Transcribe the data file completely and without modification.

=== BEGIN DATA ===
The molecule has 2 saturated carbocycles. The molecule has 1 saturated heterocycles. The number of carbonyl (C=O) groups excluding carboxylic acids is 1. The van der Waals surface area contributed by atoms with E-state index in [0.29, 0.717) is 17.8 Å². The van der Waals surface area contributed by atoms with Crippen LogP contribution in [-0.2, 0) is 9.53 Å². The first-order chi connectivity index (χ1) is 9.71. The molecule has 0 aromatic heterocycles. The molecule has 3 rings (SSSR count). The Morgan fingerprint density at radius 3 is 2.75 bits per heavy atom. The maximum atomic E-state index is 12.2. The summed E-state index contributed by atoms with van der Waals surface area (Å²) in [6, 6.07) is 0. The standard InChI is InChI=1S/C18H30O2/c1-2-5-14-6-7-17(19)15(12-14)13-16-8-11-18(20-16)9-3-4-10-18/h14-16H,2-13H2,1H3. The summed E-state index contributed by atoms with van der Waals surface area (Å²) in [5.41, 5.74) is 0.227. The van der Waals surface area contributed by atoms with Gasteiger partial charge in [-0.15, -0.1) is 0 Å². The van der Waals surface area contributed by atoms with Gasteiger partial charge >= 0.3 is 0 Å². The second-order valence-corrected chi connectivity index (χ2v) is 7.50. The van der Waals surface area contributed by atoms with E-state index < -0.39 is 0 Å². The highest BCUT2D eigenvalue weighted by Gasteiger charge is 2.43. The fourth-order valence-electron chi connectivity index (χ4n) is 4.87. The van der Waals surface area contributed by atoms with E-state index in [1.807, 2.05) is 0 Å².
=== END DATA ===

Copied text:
The molecule has 2 saturated carbocycles. The molecule has 1 saturated heterocycles. The number of carbonyl (C=O) groups excluding carboxylic acids is 1. The van der Waals surface area contributed by atoms with E-state index in [0.29, 0.717) is 17.8 Å². The van der Waals surface area contributed by atoms with Crippen LogP contribution in [-0.2, 0) is 9.53 Å². The first-order chi connectivity index (χ1) is 9.71. The molecule has 0 aromatic heterocycles. The molecule has 3 rings (SSSR count). The Morgan fingerprint density at radius 3 is 2.75 bits per heavy atom. The maximum atomic E-state index is 12.2. The summed E-state index contributed by atoms with van der Waals surface area (Å²) in [6, 6.07) is 0. The standard InChI is InChI=1S/C18H30O2/c1-2-5-14-6-7-17(19)15(12-14)13-16-8-11-18(20-16)9-3-4-10-18/h14-16H,2-13H2,1H3. The summed E-state index contributed by atoms with van der Waals surface area (Å²) in [5.41, 5.74) is 0.227. The van der Waals surface area contributed by atoms with Gasteiger partial charge in [-0.15, -0.1) is 0 Å². The van der Waals surface area contributed by atoms with Gasteiger partial charge >= 0.3 is 0 Å². The second-order valence-corrected chi connectivity index (χ2v) is 7.50. The van der Waals surface area contributed by atoms with E-state index < -0.39 is 0 Å². The highest BCUT2D eigenvalue weighted by Gasteiger charge is 2.43. The fourth-order valence-electron chi connectivity index (χ4n) is 4.87. The van der Waals surface area contributed by atoms with E-state index in [1.807, 2.05) is 0 Å².